“Your comment is seriously incorrect. First off, measles, mumps, etc… are diseases. Pregnancy isn’t! Women can control if they become pregnant (with the exception of rape). Men can also control if they father a child.”

    Birth control, in real world, occasionally fails. Every. Single. Kind. Can fail at some time or another. Even when used perfectly. So, NO, it is NOT something that women can unequivicably control. I am seriously concerned that this will lead to women getting punished for being raped, especially those raped/sexually assaulted by coercion.

    I am slightly reassured by the fact that this general can’t make up a new court martial-able offense by pulling it out of his hat. But I still think this may indeed spell trouble and I hope someone points it out to him. Especially as rape in the military seems to not be treated as it should be many times.

  36. Ainsley0
    Ainsley0 December 21, 2009 at 12:53 pm |

    Becca,

    Actually, you can get court-martialed for certain things that “happen” to your body. Not diseases per say( I am not comparing being pregnant to a disease of course, just responding to the post), but “avoidable” injuries or even a sunburn(you failed to put on sunscreen) that prevents you from being “fit for full duty” can lead to non-judicial or judicial punishment. For example, a service member that was injured in a car accident that failed to wear their seatbelt, could be court-martialed if the injuries made them miss work and the injuries are attributed to not wearing a seat belt.

    That being said, this is appalling. Including men is nothing more than a feeble attempt to appear non-discriminatory; however, it is ridiculous to think that the investigations will be handled the same way. With one medical screening it can be “proven” that a woman is pregnant. Much more time, effort, and money will need to be spent to “prove” a man has fathered a child.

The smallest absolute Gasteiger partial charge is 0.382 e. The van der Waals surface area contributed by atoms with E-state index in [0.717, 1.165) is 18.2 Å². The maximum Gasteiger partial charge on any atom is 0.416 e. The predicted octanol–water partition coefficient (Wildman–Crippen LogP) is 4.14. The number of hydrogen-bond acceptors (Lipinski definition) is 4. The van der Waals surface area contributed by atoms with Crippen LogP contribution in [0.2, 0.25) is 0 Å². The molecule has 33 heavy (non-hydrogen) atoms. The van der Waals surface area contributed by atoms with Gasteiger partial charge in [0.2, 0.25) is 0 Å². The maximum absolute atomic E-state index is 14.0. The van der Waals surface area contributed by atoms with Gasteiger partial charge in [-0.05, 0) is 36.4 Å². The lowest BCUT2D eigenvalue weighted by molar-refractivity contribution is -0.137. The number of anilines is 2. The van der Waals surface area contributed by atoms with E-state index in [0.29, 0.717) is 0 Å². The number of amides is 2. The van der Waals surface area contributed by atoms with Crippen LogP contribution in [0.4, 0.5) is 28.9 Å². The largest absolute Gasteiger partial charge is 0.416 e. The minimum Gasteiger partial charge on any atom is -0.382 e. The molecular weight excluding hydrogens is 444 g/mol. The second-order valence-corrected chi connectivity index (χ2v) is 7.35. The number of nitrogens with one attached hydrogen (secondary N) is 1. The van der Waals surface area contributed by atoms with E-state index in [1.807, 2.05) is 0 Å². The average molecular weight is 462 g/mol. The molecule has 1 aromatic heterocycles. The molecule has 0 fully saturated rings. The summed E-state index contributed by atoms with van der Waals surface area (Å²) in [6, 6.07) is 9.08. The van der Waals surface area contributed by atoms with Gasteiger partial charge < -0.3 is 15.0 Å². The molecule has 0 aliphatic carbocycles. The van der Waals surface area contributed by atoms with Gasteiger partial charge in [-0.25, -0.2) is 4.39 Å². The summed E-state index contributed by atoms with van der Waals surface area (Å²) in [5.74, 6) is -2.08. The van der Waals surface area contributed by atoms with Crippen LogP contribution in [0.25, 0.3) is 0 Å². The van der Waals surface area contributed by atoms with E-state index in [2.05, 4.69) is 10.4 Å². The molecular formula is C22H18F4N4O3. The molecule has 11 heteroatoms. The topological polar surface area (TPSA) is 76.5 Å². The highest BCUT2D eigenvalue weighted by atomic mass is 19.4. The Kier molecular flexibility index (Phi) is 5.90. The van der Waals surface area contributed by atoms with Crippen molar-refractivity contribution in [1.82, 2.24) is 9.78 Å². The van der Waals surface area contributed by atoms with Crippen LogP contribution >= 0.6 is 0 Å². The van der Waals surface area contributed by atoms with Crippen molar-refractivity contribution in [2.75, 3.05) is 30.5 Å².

Furthermore, having spent almost 8 years in the military myself, I am not surprised they are handling this at the time in which really only the woman can be “blamed”. It’s a pretty sexist environment overall, and although fraternization is forbidden ( having sexual relationships with members at the same unit, or officer-enlisted, ect), it is inevitable! Unfortunately, in my experience, when a relationship was exposed it was always the female that received the brunt of the punishment. I agree, they need to start dealing with other issues such as harassment, rape, and the general sexist environment in the military. I guarantee they have lost far more female soldiers who were put off by this environment (like myself) than they “loose” to pregnancy!

  37. Bitter Scribe
    Bitter Scribe December 21, 2009 at 3:03 pm |

    So a male soldier can get court-martialed if he gets pregnant?
    Oh, then everything’s equal.

    You think you’re being funny, Phyrbyrd, but the late, unlamented (by me, anyway) Chief Justice William Rehnquist once used that exact line of reasoning in an insurance case. Writing for the Court, he ruled that it wasn’t sex-discriminatory for insurers to refuse to cover prenatal care and pregnancy because if men could get pregnant, they wouldn’t be covered either.